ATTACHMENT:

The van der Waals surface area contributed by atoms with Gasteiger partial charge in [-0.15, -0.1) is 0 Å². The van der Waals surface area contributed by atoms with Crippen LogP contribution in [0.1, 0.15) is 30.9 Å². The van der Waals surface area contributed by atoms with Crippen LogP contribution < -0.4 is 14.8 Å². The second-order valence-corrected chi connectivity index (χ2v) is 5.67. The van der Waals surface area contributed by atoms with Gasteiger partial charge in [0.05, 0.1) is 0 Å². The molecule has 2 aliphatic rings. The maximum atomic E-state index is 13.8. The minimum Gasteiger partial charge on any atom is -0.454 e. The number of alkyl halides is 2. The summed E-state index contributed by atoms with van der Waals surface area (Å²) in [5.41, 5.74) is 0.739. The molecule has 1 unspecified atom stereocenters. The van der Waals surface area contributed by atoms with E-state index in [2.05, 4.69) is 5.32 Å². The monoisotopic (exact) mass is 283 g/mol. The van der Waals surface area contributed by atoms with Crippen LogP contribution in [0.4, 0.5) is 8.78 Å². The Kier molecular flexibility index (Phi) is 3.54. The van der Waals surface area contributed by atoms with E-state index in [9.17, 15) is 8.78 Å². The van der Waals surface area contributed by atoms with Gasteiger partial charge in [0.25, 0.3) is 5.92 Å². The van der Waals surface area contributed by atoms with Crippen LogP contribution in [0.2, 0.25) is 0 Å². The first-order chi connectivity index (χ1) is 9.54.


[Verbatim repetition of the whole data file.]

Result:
The van der Waals surface area contributed by atoms with Gasteiger partial charge in [-0.15, -0.1) is 0 Å². The van der Waals surface area contributed by atoms with Crippen LogP contribution in [0.1, 0.15) is 30.9 Å². The van der Waals surface area contributed by atoms with Crippen LogP contribution < -0.4 is 14.8 Å². The second-order valence-corrected chi connectivity index (χ2v) is 5.67. The van der Waals surface area contributed by atoms with Gasteiger partial charge in [0.05, 0.1) is 0 Å². The molecule has 2 aliphatic rings. The maximum atomic E-state index is 13.8. The minimum Gasteiger partial charge on any atom is -0.454 e. The number of alkyl halides is 2. The summed E-state index contributed by atoms with van der Waals surface area (Å²) in [5.41, 5.74) is 0.739. The molecule has 1 unspecified atom stereocenters. The van der Waals surface area contributed by atoms with E-state index in [2.05, 4.69) is 5.32 Å². The monoisotopic (exact) mass is 283 g/mol. The van der Waals surface area contributed by atoms with Crippen LogP contribution in [0.4, 0.5) is 8.78 Å². The Kier molecular flexibility index (Phi) is 3.54. The van der Waals surface area contributed by atoms with E-state index in [9.17, 15) is 8.78 Å². The van der Waals surface area contributed by atoms with Gasteiger partial charge in [0.25, 0.3) is 5.92 Å². The van der Waals surface area contributed by atoms with Crippen LogP contribution in [0.2, 0.25) is 0 Å². The first-order chi connectivity index (χ1) is 9.54.